Once you’ve paid down your most expensive loans, you can start to split your extra money between your emergency fund and your remaining debts. Once you’ve built your savings to the point where you’re comfortable, you can fully focus on paying down debt.

Consider Consolidating Your Debt

If you have multiple loans or even just some high-interest debt, you can benefit from consolidating your debt.

Debt consolidation is the process of taking out a new loan and using the money to pay off your old loans.

This lets you change your debt’s interest rate and lets you combine all of your monthly bills into one monthly bill. You can also choose the term of your new loan when you consolidate your debt, giving yourself more time to pay off your loans.

There are two good ways to consolidate your debt.

Personal loans

Personal loans are some of the most flexible loans on the market.

You can use a personal loan for nearly any purpose, including debt consolidation.

Many lenders offer personal loans. Some specialize in small loans while others will let you borrow as much as $100,000 or more. You should have no trouble finding a personal loan that will let you consolidate your debt.

Personal loans are also great for people who need to get money quickly. If you want to consolidate your loans and only have a few days to do it, personal loans are the way to go.

Balance transfer credit card

Balance transfer credit cards are another good way to consolidate your debt.

If you can commit to paying off your debt quickly, they can help you save a lot of money.

Many credit card issuers offer incentives to customers who sign up for their credit cards. One of the most common incentives is a balance transfer deal.

Usually, there’s an introductory period where the balance transferred will enjoy a 0% APR — this means you don’t have to pay interest on the balance for that period of time.

Typically, these interest-free periods last from 12 to 24 months.

To sweeten the deal:

Some cards may waive the balance transfer fee, which usually ranges from 3-5% of the balance.

If you can manage to pay off the debt you transfer to the credit card during the interest-free period, you can save a huge amount of money.

The caveat:

If you don’t pay off your full balance by the time the interest-free period expires, you’ll start accruing interest normally. Even a small balance can incur huge interest charges because credit cards can charge 20% in interest or more.

If your priority is reducing your monthly payment, a long-term personal loan is your best bet. If you have a lot of extra money in your budget and want to be debt-free as soon as possible, look for a balance transfer credit card.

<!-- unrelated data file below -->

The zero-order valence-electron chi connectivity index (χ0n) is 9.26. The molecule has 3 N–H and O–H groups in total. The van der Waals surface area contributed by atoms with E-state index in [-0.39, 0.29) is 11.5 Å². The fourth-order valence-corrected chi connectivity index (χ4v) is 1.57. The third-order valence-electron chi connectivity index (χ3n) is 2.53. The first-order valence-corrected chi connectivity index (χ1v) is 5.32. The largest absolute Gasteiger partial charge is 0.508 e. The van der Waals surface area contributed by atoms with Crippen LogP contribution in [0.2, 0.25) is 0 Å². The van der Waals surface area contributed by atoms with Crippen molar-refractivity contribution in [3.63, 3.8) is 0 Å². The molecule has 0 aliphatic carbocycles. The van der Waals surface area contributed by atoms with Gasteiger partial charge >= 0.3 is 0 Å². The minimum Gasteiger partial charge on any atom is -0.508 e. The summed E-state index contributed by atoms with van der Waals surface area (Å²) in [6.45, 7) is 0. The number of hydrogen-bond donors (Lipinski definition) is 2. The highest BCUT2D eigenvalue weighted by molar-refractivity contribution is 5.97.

Paying down debt and building an emergency fund are both very important steps towards healthy finances.

Choosing which to prioritize can be difficult, but the best answer is to do both.

Make sure you have some money on hand to handle emergencies, then shift some of your focus on paying down your most expensive debt.

When to Use Your Emergency Fund

You understand the importance of an emergency fund and have done a great job in setting one up.

Financial security has been achieved.

It’s important to make sure you don’t spend your emergency fund on the wrong thing, reserving it for true emergencies.

Learn how to identify the correct situation when it makes sense to use an emergency fund (and when it doesn’t).

How Not to Use an Emergency Fund

Here are a few examples of things you shouldn’t use your emergency fund on.

Frivolous Spending

Spending money can be fun. Fancy meals out, a new outfit, or a shiny electronic gadget can all be very tempting.

This temptation can get even worse if you have friends who invite you out for a meal or who are constantly upgrading their own gadgets, making you feel like you’re getting left out.

If you have a lot of money in your emergency fund, it might not seem like a big deal to spend a bit of it on something fun. This is a dangerous precedent to set. One small splurge can quickly become two small splurges, and then three. Soon enough, you’ll find yourself with no emergency fund at all. If a real emergency comes around, you won’t have any way to cover the expense.

This is why setting a budget based on your income is so important. By budgeting for spending on fun, you can stay within your means while having guilt-free money that you can use on whatever you’d like.

Fear of Missing Out on Sales, Deals, or Discounts

Companies, whether they be clothing stores or car dealerships, constantly advertise deals, sales, and discounts on their products. No matter how great a deal seems, it’s not worth spending your emergency fund because you’re afraid of missing out. More likely than not, the product you want will go on sale soon enough.

If something is on sale for an event like Black Friday, you should think about that before the day of the sale comes. Set aside money specifically for use on the day of the sale, that way you have extra cash to go shopping and take advantage of the discounts.

Paying for Home Improvement That Can Wait

Owning a home is like having a constant DIY project to work on. If you have a lot of cash in the bank, it can be tempting to start a new home improvement project, whether it be making an addition, repainting a room, or buying new appliances.

You shouldn’t use your emergency fund for this purpose for a few reasons.

Most obviously, because home improvements, short of repairing catastrophic issues, isn’t an emergency. Emergency funds are for emergencies, not unneeded spending.